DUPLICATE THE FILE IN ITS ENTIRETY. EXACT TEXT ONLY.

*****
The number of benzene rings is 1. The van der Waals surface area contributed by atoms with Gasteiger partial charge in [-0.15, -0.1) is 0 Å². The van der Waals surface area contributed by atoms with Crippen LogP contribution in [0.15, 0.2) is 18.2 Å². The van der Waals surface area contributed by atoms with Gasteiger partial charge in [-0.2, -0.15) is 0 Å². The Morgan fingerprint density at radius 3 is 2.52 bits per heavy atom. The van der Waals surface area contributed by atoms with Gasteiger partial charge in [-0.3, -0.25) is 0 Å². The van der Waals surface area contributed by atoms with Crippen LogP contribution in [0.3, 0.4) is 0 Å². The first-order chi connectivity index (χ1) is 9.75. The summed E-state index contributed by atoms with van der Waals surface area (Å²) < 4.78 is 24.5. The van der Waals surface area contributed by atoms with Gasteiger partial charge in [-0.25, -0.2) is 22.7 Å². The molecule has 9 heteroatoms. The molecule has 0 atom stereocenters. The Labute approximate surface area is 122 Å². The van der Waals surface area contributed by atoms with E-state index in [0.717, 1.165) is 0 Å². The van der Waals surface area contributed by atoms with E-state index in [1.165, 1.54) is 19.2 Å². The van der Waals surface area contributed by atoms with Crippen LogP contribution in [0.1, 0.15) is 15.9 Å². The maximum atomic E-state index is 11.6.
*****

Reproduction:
The number of benzene rings is 1. The van der Waals surface area contributed by atoms with Gasteiger partial charge in [-0.15, -0.1) is 0 Å². The van der Waals surface area contributed by atoms with Crippen LogP contribution in [0.15, 0.2) is 18.2 Å². The van der Waals surface area contributed by atoms with Gasteiger partial charge in [-0.2, -0.15) is 0 Å². The Morgan fingerprint density at radius 3 is 2.52 bits per heavy atom. The van der Waals surface area contributed by atoms with Gasteiger partial charge in [-0.3, -0.25) is 0 Å². The van der Waals surface area contributed by atoms with Crippen LogP contribution in [0.3, 0.4) is 0 Å². The first-order chi connectivity index (χ1) is 9.75. The summed E-state index contributed by atoms with van der Waals surface area (Å²) < 4.78 is 24.5. The van der Waals surface area contributed by atoms with Gasteiger partial charge in [-0.25, -0.2) is 22.7 Å². The molecule has 9 heteroatoms. The molecule has 0 atom stereocenters. The Labute approximate surface area is 122 Å². The van der Waals surface area contributed by atoms with E-state index in [0.717, 1.165) is 0 Å². The van der Waals surface area contributed by atoms with E-state index in [1.165, 1.54) is 19.2 Å². The van der Waals surface area contributed by atoms with Crippen LogP contribution in [0.1, 0.15) is 15.9 Å². The maximum atomic E-state index is 11.6.